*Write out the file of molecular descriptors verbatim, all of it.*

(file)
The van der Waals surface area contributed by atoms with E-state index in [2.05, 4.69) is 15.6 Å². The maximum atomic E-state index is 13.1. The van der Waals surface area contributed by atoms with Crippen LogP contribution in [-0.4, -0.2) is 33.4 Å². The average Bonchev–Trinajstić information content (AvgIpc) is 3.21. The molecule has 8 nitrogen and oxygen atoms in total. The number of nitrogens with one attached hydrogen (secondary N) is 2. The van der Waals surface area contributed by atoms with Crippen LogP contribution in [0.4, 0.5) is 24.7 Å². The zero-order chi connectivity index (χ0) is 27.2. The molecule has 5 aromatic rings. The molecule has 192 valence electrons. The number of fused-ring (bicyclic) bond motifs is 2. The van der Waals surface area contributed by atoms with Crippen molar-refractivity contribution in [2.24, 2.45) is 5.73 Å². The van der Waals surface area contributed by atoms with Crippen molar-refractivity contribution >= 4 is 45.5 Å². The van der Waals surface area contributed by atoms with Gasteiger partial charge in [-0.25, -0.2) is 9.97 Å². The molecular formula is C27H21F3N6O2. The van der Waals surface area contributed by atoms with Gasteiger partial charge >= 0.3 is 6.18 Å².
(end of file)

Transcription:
The van der Waals surface area contributed by atoms with E-state index in [2.05, 4.69) is 15.6 Å². The maximum atomic E-state index is 13.1. The van der Waals surface area contributed by atoms with Crippen LogP contribution in [-0.4, -0.2) is 33.4 Å². The average Bonchev–Trinajstić information content (AvgIpc) is 3.21. The molecule has 8 nitrogen and oxygen atoms in total. The number of nitrogens with one attached hydrogen (secondary N) is 2. The van der Waals surface area contributed by atoms with Crippen LogP contribution in [0.4, 0.5) is 24.7 Å². The zero-order chi connectivity index (χ0) is 27.2. The molecule has 5 aromatic rings. The molecule has 192 valence electrons. The number of fused-ring (bicyclic) bond motifs is 2. The van der Waals surface area contributed by atoms with Crippen molar-refractivity contribution in [2.24, 2.45) is 5.73 Å². The van der Waals surface area contributed by atoms with Crippen molar-refractivity contribution >= 4 is 45.5 Å². The van der Waals surface area contributed by atoms with Gasteiger partial charge in [-0.25, -0.2) is 9.97 Å². The molecular formula is C27H21F3N6O2. The van der Waals surface area contributed by atoms with Gasteiger partial charge >= 0.3 is 6.18 Å².